Prometheus was ultimately saved from his terrible fate when Heracles took pity on him. After shooting the eagle from the sky with his great bow, the hero snapped the unbreakable chains and freed the titan. Aeschylus hints that such was the will of Zeus—for Prometheus had divulged a critical secret about Thetis who was fated to…well never mind. That also is a story for another day. Prometheus was free. The Caucasian eagle was dead (though Zeus took care to memorialize it in the heavens as the constellation Aquila). Humankind remains free to keep stumbling forward with fire and a tragic thirst to find how things work. Right now, somewhere in a laboratory filled with axolotls and stem cells, we are fashioning technologies which will provide complete liver regeneration–perhaps even the growth of artificial livers. We must find this out: it is fundamental biotechnical knowledge necessary to truly understand living things. Comprehending and mastering the liver’s ability to regenerate is another step along our road to apotheosis.

The Constellation Aquila

Hercules Strangling the Nemean lion (Peter Paul Rubens, ca. 1639, Fogg Art Museum)

Classical mythology ascribes no particular order of birth to the offspring of Echidna and Typhon.  I’m going to just jump in and start big with the Nemean Lion. This immense mythical lion possessed an invulnerable hide and claws sharp enough to cut through any substance. He seemed happiest when terrorizing the hills around Nemea, a lovely village in Corinth.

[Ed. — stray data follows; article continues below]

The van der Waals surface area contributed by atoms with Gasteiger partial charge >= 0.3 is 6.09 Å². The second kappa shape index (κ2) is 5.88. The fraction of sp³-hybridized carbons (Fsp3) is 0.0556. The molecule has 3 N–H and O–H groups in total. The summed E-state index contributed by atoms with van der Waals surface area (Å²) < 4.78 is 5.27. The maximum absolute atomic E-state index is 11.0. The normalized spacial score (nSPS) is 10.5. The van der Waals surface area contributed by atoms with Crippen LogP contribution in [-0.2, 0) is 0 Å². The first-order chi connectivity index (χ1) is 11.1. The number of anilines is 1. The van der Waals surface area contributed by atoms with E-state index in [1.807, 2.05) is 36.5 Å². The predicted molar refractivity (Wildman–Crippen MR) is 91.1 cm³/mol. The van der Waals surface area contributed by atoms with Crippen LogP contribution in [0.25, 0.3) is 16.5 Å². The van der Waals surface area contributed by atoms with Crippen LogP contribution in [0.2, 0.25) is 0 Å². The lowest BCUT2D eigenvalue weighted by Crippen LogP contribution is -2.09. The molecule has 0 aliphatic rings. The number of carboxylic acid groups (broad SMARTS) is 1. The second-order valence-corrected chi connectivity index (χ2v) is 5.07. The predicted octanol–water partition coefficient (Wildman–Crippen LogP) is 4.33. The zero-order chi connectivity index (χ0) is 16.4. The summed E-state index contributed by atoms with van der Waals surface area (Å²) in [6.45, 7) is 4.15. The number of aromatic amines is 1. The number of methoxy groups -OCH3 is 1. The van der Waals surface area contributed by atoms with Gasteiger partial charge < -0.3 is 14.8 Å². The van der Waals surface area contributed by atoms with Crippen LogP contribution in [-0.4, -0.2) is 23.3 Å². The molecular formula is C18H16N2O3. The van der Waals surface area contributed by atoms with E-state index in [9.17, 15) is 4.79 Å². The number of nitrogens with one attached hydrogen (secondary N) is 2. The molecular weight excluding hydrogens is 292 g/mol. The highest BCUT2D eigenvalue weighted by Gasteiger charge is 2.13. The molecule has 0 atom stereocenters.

At the same time, elsewhere, the greatest of classical heroes, Heracles was living contentedly with his wife Megara and their children.  Alas, it was not to be: Hera, the ever-envious queen of the gods, afflicted Heracles with madness and, in benighted fury, the strongman dashed his wife and children to death.  Awaking from his lunacy, Heracles desperately petitioned the gods for help.  His half-brother, the god Apollo intervened and sent Heracles to perform penance by serving the weak and venal King Eurystheus of Mycenae.  Afraid for his throne and person, Eurystheus chose a task he was sure Heracles would not return from and set the hero out to kill the Nemean Lion.

Hercules and the Nemean Lion (Peter Paul Rubens, ca. 1615, private collection, Brussels)

Heracles was unable to pierce the lion’s skin with his great bow, but he trapped the beast in a cave, stunned it with his club and strangled it with brute force.  Thus did Heracles accomplish the first of his twelve labors and he wore the lion’s impenetrable hide thereafter (somewhat pathetically, he was at first unable to skin the beast with his knives or swords, and he made no headway until Athena reminded him that the lion’s claws could cut through anything). Above is my favorite painting of the fight, by Peter Paul Ruben. In addition to liking big robust figures, Rubens had a zest for hunting.  In Rubens’ painting, Heracles has apparently killed a leopard bystander in order to warm up for the great lion. 

I always rather pitied the Nemean Lion, who seemed like a victim of circumstance more than anyone else in the story (except for Megara and her children and maybe the leopard up there in the Rubens’ painting).  Apparently others have felt the same way, because the lion takes an important position in the summer sky whereas Heracles is rather hard to find.